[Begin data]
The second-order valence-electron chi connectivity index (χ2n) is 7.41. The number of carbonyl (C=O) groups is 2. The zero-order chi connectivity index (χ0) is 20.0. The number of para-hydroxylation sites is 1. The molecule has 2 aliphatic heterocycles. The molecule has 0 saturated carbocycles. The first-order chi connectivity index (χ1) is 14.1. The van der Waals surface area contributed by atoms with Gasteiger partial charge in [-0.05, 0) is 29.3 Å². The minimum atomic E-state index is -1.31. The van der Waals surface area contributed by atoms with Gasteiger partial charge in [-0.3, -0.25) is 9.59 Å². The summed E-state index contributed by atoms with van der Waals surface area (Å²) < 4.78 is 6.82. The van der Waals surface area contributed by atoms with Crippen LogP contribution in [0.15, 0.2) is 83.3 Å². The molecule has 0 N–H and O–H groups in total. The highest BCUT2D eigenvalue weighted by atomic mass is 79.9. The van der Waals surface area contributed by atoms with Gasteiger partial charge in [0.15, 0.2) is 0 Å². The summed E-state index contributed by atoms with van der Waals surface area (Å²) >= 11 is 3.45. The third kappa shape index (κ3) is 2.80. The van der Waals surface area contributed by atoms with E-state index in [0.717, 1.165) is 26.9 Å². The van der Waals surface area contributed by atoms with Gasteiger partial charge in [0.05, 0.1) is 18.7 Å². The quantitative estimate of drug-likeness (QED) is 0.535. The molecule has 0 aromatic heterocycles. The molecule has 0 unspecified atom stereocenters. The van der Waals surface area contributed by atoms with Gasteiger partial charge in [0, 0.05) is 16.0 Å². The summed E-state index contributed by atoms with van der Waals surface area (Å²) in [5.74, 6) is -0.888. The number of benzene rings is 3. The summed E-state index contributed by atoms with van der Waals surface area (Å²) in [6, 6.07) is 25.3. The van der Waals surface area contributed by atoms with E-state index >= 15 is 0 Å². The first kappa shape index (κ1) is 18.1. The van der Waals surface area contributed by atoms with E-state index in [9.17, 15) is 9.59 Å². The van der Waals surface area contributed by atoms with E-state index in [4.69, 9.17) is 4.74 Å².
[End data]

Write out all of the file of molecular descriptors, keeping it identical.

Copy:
The second-order valence-electron chi connectivity index (χ2n) is 7.41. The number of carbonyl (C=O) groups is 2. The zero-order chi connectivity index (χ0) is 20.0. The number of para-hydroxylation sites is 1. The molecule has 2 aliphatic heterocycles. The molecule has 0 saturated carbocycles. The first-order chi connectivity index (χ1) is 14.1. The van der Waals surface area contributed by atoms with Gasteiger partial charge in [-0.05, 0) is 29.3 Å². The minimum atomic E-state index is -1.31. The van der Waals surface area contributed by atoms with Gasteiger partial charge in [-0.3, -0.25) is 9.59 Å². The summed E-state index contributed by atoms with van der Waals surface area (Å²) < 4.78 is 6.82. The van der Waals surface area contributed by atoms with Crippen LogP contribution in [0.15, 0.2) is 83.3 Å². The molecule has 0 N–H and O–H groups in total. The highest BCUT2D eigenvalue weighted by atomic mass is 79.9. The van der Waals surface area contributed by atoms with Gasteiger partial charge in [0.15, 0.2) is 0 Å². The summed E-state index contributed by atoms with van der Waals surface area (Å²) >= 11 is 3.45. The third kappa shape index (κ3) is 2.80. The van der Waals surface area contributed by atoms with E-state index in [0.717, 1.165) is 26.9 Å². The van der Waals surface area contributed by atoms with Gasteiger partial charge in [0.05, 0.1) is 18.7 Å². The quantitative estimate of drug-likeness (QED) is 0.535. The molecule has 0 aromatic heterocycles. The molecule has 0 unspecified atom stereocenters. The van der Waals surface area contributed by atoms with Gasteiger partial charge in [0, 0.05) is 16.0 Å². The summed E-state index contributed by atoms with van der Waals surface area (Å²) in [5.74, 6) is -0.888. The number of benzene rings is 3. The summed E-state index contributed by atoms with van der Waals surface area (Å²) in [6, 6.07) is 25.3. The van der Waals surface area contributed by atoms with E-state index >= 15 is 0 Å². The first kappa shape index (κ1) is 18.1. The van der Waals surface area contributed by atoms with E-state index in [9.17, 15) is 9.59 Å². The van der Waals surface area contributed by atoms with E-state index in [4.69, 9.17) is 4.74 Å².